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Comment Re:Generic Programming (Score 2) 42

Generic programming in many languages uses virtual dispatch as everything is an Object, in contrast to C++ templates' that create a class/function catered to the type requested. So, it isn't all bad.

With C++'s templates, the compiler often produces better code for generic vs non-generic( c++ std::sort vs c qsort). Generic is faster because the compiler can reason about the data type being sorted better and doesn't have to use a type erased comparison function(c's qsort uses a int(void*, void*) type function pointer. In C++ as long as your data type has less than, it works or you can pass a function like bool is_less( Type a, Type b)

The biggest bottleneck it seems is feeding today's cpu's. The STL's algorithms are a great aid to this. Thinking in terms of sorts, rotations, partitions, transforms...etc keeps the code small and clear. Also, it allows one to easily reason and improve upon the algorithm. Most of them can be parallelized without changing the observable behaviour(mostly). So dropping in a parallel version can be very easy. Following this chain of thought, one can easily account for things like false sharing in the algorithm and not in an ungodly for loop with 5 or 6 branches.

Comment So, make it hard (Score 1) 446

If everyone started connecting to many other random other services on the network all the time, you could effectively hide in the crowds. Just make sure that the connections last long enough to be meaningful. Something like a web spider that constantly probes at a specific data rate. Throw in some sophistication with regards to data transfer, repition of connnections, etc and you may be able to hide. Also, if enough people do it, it will cost the ISP much to store the information and make it irrelivant. The trick is to make your browsing look random, which can be difficult; also you would need to filter for stuff like child porn and other stuff you definitely do not want associated with yourself.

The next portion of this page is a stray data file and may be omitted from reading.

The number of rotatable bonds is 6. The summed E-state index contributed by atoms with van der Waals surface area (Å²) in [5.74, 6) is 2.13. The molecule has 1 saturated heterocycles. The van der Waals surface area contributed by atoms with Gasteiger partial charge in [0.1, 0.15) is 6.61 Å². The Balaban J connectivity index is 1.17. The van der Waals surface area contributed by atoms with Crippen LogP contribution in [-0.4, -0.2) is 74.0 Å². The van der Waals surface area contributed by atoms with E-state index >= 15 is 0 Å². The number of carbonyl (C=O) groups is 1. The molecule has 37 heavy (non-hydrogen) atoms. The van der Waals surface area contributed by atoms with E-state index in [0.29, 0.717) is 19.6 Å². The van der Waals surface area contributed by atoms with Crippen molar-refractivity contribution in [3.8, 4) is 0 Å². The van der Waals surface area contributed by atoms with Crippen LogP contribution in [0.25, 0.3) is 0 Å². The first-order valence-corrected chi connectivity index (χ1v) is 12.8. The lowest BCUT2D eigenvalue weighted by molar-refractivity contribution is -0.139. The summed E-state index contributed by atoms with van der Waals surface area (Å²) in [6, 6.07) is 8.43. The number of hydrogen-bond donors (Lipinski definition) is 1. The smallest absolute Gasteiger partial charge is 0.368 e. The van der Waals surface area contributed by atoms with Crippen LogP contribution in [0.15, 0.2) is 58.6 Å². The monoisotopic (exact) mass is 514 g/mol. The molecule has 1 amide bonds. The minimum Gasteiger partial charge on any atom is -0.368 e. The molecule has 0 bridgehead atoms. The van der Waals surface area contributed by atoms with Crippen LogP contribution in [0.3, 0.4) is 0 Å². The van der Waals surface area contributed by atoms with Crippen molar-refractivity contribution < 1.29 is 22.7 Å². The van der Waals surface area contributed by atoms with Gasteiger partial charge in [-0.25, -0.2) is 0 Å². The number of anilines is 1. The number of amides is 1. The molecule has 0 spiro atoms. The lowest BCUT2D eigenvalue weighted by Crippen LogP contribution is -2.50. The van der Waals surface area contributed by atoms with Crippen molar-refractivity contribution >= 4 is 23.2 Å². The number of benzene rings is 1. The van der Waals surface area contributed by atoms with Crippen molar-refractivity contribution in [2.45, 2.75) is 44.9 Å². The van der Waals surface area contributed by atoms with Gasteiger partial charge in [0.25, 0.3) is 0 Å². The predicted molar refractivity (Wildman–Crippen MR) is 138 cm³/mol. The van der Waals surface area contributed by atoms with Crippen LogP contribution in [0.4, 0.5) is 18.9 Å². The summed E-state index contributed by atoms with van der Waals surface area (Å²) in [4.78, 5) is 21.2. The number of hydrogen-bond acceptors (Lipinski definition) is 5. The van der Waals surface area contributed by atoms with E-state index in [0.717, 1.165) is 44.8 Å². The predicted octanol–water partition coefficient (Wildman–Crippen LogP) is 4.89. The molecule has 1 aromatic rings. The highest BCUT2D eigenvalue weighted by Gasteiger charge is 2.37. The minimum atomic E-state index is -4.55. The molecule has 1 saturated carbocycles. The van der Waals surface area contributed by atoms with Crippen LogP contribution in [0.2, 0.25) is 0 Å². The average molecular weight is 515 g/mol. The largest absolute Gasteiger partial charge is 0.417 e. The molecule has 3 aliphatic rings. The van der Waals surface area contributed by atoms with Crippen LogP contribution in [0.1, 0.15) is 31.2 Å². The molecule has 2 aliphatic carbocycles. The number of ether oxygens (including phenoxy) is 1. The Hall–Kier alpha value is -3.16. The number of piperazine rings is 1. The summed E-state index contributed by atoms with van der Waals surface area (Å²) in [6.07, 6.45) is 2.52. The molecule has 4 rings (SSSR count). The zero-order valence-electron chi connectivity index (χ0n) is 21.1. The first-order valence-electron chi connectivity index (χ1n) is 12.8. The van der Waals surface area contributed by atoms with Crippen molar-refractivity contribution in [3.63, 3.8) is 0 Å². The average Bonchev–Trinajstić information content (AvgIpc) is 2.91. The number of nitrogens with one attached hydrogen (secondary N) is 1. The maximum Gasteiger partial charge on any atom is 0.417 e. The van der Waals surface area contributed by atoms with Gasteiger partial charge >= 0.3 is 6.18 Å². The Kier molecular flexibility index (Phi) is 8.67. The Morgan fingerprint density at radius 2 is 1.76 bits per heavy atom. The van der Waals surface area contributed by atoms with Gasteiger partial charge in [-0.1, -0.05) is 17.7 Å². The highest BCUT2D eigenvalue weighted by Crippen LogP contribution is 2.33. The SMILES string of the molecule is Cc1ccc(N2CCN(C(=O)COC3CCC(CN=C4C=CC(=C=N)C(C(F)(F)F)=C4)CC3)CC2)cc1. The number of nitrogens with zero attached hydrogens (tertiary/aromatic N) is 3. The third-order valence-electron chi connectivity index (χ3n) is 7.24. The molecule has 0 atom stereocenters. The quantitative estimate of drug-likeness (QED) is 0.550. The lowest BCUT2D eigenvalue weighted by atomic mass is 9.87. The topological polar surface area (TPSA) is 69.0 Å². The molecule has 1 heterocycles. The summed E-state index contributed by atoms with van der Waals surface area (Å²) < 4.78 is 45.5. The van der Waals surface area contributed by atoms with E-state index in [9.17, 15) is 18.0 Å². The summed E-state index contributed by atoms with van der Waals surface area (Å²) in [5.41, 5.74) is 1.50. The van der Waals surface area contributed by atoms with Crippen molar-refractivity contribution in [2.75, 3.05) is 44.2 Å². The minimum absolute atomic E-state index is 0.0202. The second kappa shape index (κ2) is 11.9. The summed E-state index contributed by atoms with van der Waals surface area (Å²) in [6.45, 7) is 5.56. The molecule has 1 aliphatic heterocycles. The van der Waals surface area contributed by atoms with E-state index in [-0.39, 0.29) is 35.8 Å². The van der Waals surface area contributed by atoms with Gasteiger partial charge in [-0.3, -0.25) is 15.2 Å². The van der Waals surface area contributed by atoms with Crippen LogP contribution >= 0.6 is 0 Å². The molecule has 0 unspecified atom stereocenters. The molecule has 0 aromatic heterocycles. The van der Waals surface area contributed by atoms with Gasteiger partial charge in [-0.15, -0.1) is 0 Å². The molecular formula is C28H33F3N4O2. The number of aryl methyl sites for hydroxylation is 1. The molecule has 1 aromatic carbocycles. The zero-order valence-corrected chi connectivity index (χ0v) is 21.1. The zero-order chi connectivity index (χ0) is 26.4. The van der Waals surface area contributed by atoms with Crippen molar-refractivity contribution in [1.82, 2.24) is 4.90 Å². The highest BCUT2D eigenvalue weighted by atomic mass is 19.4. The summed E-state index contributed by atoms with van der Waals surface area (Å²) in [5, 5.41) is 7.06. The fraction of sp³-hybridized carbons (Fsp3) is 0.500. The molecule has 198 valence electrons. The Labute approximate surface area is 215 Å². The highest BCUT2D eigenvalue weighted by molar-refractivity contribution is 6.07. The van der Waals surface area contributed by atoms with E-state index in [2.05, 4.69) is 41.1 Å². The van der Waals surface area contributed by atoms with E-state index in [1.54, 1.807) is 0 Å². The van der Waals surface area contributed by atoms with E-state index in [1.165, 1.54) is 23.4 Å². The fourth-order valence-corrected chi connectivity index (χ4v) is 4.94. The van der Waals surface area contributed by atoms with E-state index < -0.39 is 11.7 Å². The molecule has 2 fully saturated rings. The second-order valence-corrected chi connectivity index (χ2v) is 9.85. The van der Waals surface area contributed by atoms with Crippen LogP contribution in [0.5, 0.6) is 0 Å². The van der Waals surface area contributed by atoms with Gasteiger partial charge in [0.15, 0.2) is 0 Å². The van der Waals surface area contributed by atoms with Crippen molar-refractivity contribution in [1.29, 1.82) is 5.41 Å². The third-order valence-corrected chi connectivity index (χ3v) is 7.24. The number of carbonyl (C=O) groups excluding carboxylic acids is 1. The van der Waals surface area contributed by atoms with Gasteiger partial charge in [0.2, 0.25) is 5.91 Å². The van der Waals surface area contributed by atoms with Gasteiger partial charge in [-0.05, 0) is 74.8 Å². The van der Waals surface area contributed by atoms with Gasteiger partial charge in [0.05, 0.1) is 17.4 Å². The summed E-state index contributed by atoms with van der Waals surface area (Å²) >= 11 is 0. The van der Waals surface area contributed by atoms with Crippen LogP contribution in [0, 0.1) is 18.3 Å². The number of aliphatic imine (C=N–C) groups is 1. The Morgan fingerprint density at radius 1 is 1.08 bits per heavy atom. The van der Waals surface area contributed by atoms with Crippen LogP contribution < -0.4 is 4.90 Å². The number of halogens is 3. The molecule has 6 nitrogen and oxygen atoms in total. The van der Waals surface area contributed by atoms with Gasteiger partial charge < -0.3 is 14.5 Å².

Comment Not that much (Score 2, Interesting) 272

You can do it "well" on a dual core with 4GB of ram. Even less, but with todays prices you can get a system for a couple hundred if you watch for sales. RAM is you biggest killer that you will notice. Then again, with quad cores with VM assistance going for under $200CDN, thats relatively cheap. If you're worried about HD performance a couple 500GB drives striped will give you over 100MB/s of read speed a relatively small investment.


New York City Street Lights To Go LED 303

eldavojohn writes "Wired has a short piece on NYC's new street light project. I don't think we need to belabor the many benefits that LEDs hold over traditional light bulbs, but the finishing touches are being addressed, and they will hopefully be put into place sometime next year. This design won a competition back in 2004, and OVI has been whittling down the prototypes. At $1.175 million, this sounds like a pretty cheap deal considering the DOE forked over $21 million to 13 R&D projects along the same lines."

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